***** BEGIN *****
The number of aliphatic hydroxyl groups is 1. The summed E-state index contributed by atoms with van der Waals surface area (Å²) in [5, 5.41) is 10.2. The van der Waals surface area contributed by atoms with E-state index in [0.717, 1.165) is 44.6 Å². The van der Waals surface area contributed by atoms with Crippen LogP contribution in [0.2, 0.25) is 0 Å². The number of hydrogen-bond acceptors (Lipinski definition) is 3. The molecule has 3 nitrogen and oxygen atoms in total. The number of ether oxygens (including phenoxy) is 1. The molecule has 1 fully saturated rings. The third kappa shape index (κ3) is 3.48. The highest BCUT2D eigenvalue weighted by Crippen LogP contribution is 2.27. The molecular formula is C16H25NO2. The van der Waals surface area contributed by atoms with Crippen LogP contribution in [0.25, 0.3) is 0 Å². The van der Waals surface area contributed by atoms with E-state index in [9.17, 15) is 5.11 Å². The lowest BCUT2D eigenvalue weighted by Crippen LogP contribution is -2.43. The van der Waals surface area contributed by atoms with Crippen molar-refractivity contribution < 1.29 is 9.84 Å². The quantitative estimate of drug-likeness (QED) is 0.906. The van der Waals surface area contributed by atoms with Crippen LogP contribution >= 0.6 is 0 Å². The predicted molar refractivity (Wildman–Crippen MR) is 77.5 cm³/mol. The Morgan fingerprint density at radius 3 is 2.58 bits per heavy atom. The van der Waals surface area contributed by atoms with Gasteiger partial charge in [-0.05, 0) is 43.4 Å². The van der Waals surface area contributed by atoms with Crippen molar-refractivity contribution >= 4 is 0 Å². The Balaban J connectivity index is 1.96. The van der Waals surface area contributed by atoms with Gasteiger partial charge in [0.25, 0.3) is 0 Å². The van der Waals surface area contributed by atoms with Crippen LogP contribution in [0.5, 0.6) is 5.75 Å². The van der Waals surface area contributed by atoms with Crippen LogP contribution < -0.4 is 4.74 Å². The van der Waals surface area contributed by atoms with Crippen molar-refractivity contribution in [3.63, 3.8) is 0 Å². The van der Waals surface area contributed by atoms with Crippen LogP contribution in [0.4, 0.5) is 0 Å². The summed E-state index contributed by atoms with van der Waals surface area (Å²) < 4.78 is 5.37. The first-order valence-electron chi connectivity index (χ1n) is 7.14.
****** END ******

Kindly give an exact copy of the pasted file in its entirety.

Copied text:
The number of aliphatic hydroxyl groups is 1. The summed E-state index contributed by atoms with van der Waals surface area (Å²) in [5, 5.41) is 10.2. The van der Waals surface area contributed by atoms with E-state index in [0.717, 1.165) is 44.6 Å². The van der Waals surface area contributed by atoms with Crippen LogP contribution in [0.2, 0.25) is 0 Å². The number of hydrogen-bond acceptors (Lipinski definition) is 3. The molecule has 3 nitrogen and oxygen atoms in total. The number of ether oxygens (including phenoxy) is 1. The molecule has 1 fully saturated rings. The third kappa shape index (κ3) is 3.48. The highest BCUT2D eigenvalue weighted by Crippen LogP contribution is 2.27. The molecular formula is C16H25NO2. The van der Waals surface area contributed by atoms with Crippen LogP contribution in [0.25, 0.3) is 0 Å². The van der Waals surface area contributed by atoms with E-state index in [9.17, 15) is 5.11 Å². The lowest BCUT2D eigenvalue weighted by Crippen LogP contribution is -2.43. The van der Waals surface area contributed by atoms with Crippen molar-refractivity contribution < 1.29 is 9.84 Å². The quantitative estimate of drug-likeness (QED) is 0.906. The van der Waals surface area contributed by atoms with Crippen LogP contribution >= 0.6 is 0 Å². The predicted molar refractivity (Wildman–Crippen MR) is 77.5 cm³/mol. The Morgan fingerprint density at radius 3 is 2.58 bits per heavy atom. The van der Waals surface area contributed by atoms with Gasteiger partial charge in [-0.05, 0) is 43.4 Å². The van der Waals surface area contributed by atoms with Crippen molar-refractivity contribution >= 4 is 0 Å². The Balaban J connectivity index is 1.96. The van der Waals surface area contributed by atoms with Gasteiger partial charge in [0.25, 0.3) is 0 Å². The van der Waals surface area contributed by atoms with Crippen LogP contribution in [0.5, 0.6) is 5.75 Å². The van der Waals surface area contributed by atoms with Crippen LogP contribution < -0.4 is 4.74 Å². The van der Waals surface area contributed by atoms with Crippen molar-refractivity contribution in [3.63, 3.8) is 0 Å². The van der Waals surface area contributed by atoms with Crippen LogP contribution in [0.4, 0.5) is 0 Å². The summed E-state index contributed by atoms with van der Waals surface area (Å²) < 4.78 is 5.37. The first-order valence-electron chi connectivity index (χ1n) is 7.14.